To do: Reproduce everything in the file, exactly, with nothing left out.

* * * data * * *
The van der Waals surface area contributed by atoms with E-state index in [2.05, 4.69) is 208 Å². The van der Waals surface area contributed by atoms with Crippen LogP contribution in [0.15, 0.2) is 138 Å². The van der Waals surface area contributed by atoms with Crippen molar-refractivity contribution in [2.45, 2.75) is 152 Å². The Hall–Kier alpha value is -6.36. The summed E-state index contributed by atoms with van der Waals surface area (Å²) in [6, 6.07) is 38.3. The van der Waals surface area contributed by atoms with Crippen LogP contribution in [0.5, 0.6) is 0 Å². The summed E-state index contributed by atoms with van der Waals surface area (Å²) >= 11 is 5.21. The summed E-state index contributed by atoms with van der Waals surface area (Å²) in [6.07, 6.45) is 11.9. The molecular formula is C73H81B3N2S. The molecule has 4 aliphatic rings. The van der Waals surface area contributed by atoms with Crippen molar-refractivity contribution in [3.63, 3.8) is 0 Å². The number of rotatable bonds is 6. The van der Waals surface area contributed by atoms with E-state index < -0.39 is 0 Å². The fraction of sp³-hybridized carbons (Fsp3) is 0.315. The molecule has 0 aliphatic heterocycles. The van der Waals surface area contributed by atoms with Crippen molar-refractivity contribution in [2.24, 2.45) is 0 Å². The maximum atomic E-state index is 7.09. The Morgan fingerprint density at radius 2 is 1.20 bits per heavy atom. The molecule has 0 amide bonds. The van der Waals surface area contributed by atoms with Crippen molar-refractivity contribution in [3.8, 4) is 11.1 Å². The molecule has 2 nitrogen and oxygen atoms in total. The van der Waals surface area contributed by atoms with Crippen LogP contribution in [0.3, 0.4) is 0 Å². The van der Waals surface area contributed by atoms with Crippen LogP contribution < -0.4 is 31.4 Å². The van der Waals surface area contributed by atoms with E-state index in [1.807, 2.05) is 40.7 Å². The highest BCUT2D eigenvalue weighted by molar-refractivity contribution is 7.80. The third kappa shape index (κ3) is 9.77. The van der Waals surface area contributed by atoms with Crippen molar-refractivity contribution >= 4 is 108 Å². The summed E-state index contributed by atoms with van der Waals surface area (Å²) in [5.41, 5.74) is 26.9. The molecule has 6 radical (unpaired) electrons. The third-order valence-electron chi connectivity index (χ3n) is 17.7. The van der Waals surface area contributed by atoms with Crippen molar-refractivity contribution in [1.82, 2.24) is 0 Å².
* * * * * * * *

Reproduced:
The van der Waals surface area contributed by atoms with E-state index in [2.05, 4.69) is 208 Å². The van der Waals surface area contributed by atoms with Crippen LogP contribution in [0.15, 0.2) is 138 Å². The van der Waals surface area contributed by atoms with Crippen molar-refractivity contribution in [2.45, 2.75) is 152 Å². The Hall–Kier alpha value is -6.36. The summed E-state index contributed by atoms with van der Waals surface area (Å²) in [6, 6.07) is 38.3. The van der Waals surface area contributed by atoms with Crippen LogP contribution in [0.5, 0.6) is 0 Å². The summed E-state index contributed by atoms with van der Waals surface area (Å²) >= 11 is 5.21. The summed E-state index contributed by atoms with van der Waals surface area (Å²) in [6.07, 6.45) is 11.9. The molecular formula is C73H81B3N2S. The molecule has 4 aliphatic rings. The van der Waals surface area contributed by atoms with Crippen molar-refractivity contribution in [3.63, 3.8) is 0 Å². The number of rotatable bonds is 6. The van der Waals surface area contributed by atoms with E-state index < -0.39 is 0 Å². The fraction of sp³-hybridized carbons (Fsp3) is 0.315. The molecule has 0 aliphatic heterocycles. The van der Waals surface area contributed by atoms with Crippen molar-refractivity contribution in [2.24, 2.45) is 0 Å². The maximum atomic E-state index is 7.09. The Morgan fingerprint density at radius 2 is 1.20 bits per heavy atom. The molecule has 0 amide bonds. The van der Waals surface area contributed by atoms with Crippen molar-refractivity contribution in [3.8, 4) is 11.1 Å². The molecule has 2 nitrogen and oxygen atoms in total. The van der Waals surface area contributed by atoms with Crippen LogP contribution in [0.3, 0.4) is 0 Å². The van der Waals surface area contributed by atoms with Crippen LogP contribution < -0.4 is 31.4 Å². The van der Waals surface area contributed by atoms with E-state index in [1.807, 2.05) is 40.7 Å². The highest BCUT2D eigenvalue weighted by molar-refractivity contribution is 7.80. The third kappa shape index (κ3) is 9.77. The van der Waals surface area contributed by atoms with Crippen molar-refractivity contribution >= 4 is 108 Å². The summed E-state index contributed by atoms with van der Waals surface area (Å²) in [5.41, 5.74) is 26.9. The molecule has 6 radical (unpaired) electrons. The third-order valence-electron chi connectivity index (χ3n) is 17.7. The van der Waals surface area contributed by atoms with Crippen molar-refractivity contribution in [1.82, 2.24) is 0 Å².